Louise O'Dwyer qualified as a veterinary nurse and is now a clinical director with CVS. She recently celebrated becoming doubly board certified.
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What does being doubly board certified mean?
Being doubly board certified means I have gained Veterinary Technician Specialist (VTS) status in both emergency and critical care (VTS[ECC]) and anaesthesia.
I am also the first UK nurse to hold a position on the Association of Veterinary Emergency and Critical Care Technicians' (AVECCT) board of regents (the governing body).
How did you get to where you are today?
I began my nursing career in 1997 in a small general practice clinic. After qualifying, I knew I wanted to expand my nursing skills through the diplomas in advanced veterinary nursing. In 2000, I moved to PetMedics and, after a short period working within the hospital, I was promoted to head nurse, and remained in this role for the next 11 years. During this time I gained the Diploma in Advanced Veterinary Nursing in both surgery and medicine.
I also had my first nursing textbook published in 2007. ‘Wound Management in Small Animals: A Practical Guide for Veterinary Nurses and Technicians’ resulted from my interest in the subject and the lack of veterinary nursing-specific publications.
In 2008, I decided I needed to develop the business side of my career. I enrolled on a part-time Masters in Business Administration (MBA). This was a compete change in educational content for me, having previously spent my time studying science-based qualifications, and never having taken a qualification in business or economics. I gained my MBA in 2011, which coincided with my appointment as clinical director at PetMedics. At the same time I completed the case books for the VTS(ECC), which I passed, and that allowed me to sit the examinations in Nashville, Tennessee, in 2010. That allowed me to become a member of the AVECCT. Since I also had an interest in anaesthesia, I decided to pursue VTS status in this subject area as well. In September last year (in Indianapolis) I sat and passed the VTS (anesthesia) examinations, therefore becoming a member of the Academy of Veterinary Technician Anesthetists. At the conference where I sat my exam, I was also nominated by my peers onto the board of regents of AVECCT.
My second textbook, ‘Practical Emergency and Critical Care Veterinary Nursing’, which I co-authored with my colleague Paul Aldridge, was published in 2013, along with the BSAVA Pocketbook for Veterinary Nurses. My fourth book is due for publication this year, and I will have contributed to more than 30 book chapters and journal articles during the course of my career.
What does your job involve?
On a daily basis I am responsible for the running of the hospital, but I am also involved in patient care, particularly high-dependency patients and anaesthesia. I coordinate procedures to try to achieve a smooth flow of surgical patients through the operating theatre, assist with various procedures and also attempt to catch up on paperwork!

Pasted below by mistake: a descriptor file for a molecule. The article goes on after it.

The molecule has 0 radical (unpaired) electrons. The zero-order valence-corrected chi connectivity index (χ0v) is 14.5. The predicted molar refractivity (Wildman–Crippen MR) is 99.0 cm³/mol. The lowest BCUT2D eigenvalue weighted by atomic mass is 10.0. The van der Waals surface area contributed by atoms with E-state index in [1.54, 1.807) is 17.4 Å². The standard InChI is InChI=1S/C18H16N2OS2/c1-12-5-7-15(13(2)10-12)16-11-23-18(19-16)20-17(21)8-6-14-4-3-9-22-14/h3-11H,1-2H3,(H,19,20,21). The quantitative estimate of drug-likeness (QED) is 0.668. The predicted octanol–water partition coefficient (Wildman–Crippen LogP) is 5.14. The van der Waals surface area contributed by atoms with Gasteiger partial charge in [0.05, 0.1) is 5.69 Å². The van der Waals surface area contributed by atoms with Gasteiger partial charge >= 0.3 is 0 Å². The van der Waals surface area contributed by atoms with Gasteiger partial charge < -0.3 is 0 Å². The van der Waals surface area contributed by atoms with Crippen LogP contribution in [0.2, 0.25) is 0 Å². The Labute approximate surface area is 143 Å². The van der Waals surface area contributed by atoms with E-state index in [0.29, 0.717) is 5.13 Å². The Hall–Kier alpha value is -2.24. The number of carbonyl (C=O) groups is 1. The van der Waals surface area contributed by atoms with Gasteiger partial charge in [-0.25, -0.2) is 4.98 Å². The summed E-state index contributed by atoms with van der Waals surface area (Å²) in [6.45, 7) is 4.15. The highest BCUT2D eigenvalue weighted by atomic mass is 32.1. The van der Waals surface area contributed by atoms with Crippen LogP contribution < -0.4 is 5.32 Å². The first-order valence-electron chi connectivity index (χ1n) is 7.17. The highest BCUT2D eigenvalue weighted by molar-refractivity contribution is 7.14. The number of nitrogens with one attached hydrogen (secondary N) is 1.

What do you like about your job?
I enjoy the variety and the caseload that the clinic receives. We see a large number of trauma patients, which gives me the opportunity to use my skills and interests in emergency and critical care, anaesthesia and wound management. Also the nature of our hospital means I can be very hands-on with cases.
What do you not like?
Rotas and staff recruitment. Rotas are the bane of my life and very time-consuming. Running a 24-hour clinic means that we have a high demand for staff at times when they may rather not be working, ie, weekends. Keeping everyone happy is an impossible task.
Why is your job important?
From the perspective of my role within PetMedics I am responsible for the day-to-day running of the hospital. With over 70 staff this can be demanding and stressful, but I try to do it in a stress-free, supportive manner, and this is reflected in my staff. The variability of emergency work means staffing for the ‘average’ is impossible, but I think ensuring my staff feel someone is there and will listen to them is important and helps build good relationships between all the staff.
What advice would you give to someone considering a similar career?
I know many people are of the opinion that veterinary nursing isn't the greatest of careers but, if you are happy to put the effort in, you will reap the rewards. Veterinary nursing as a career has changed massively over the past decade, with nurses beginning to specialise in specific areas, and gain recognition in their own right. I think the profession will continue to evolve and offer more opportunities. It's important to remain focused on your career and ensure you have a career you feel passionate about. If you are unhappy in your job, it is likely to impact on your home life, so enjoying what you do is hugely important.
What's the best piece of advice you were ever given?
I'm not sure if this is actually advice given by someone else but, looking back on my career, I would say expect it to be like crazy paving – you can never plan exactly how its going to be, but you need to put the work in to ensure it goes in the direction you want it to.
What was your proudest moment?
Probably the publication of my first book. At that time I hadn't done much writing, so completing it was a massive achievement.
If you weren't working in the veterinary field, what would you be?
I would either like to work in interior design or in special effects designing prosthetics. I make models for veterinary skills workshops as a hobby and I think that it would make a wonderful career.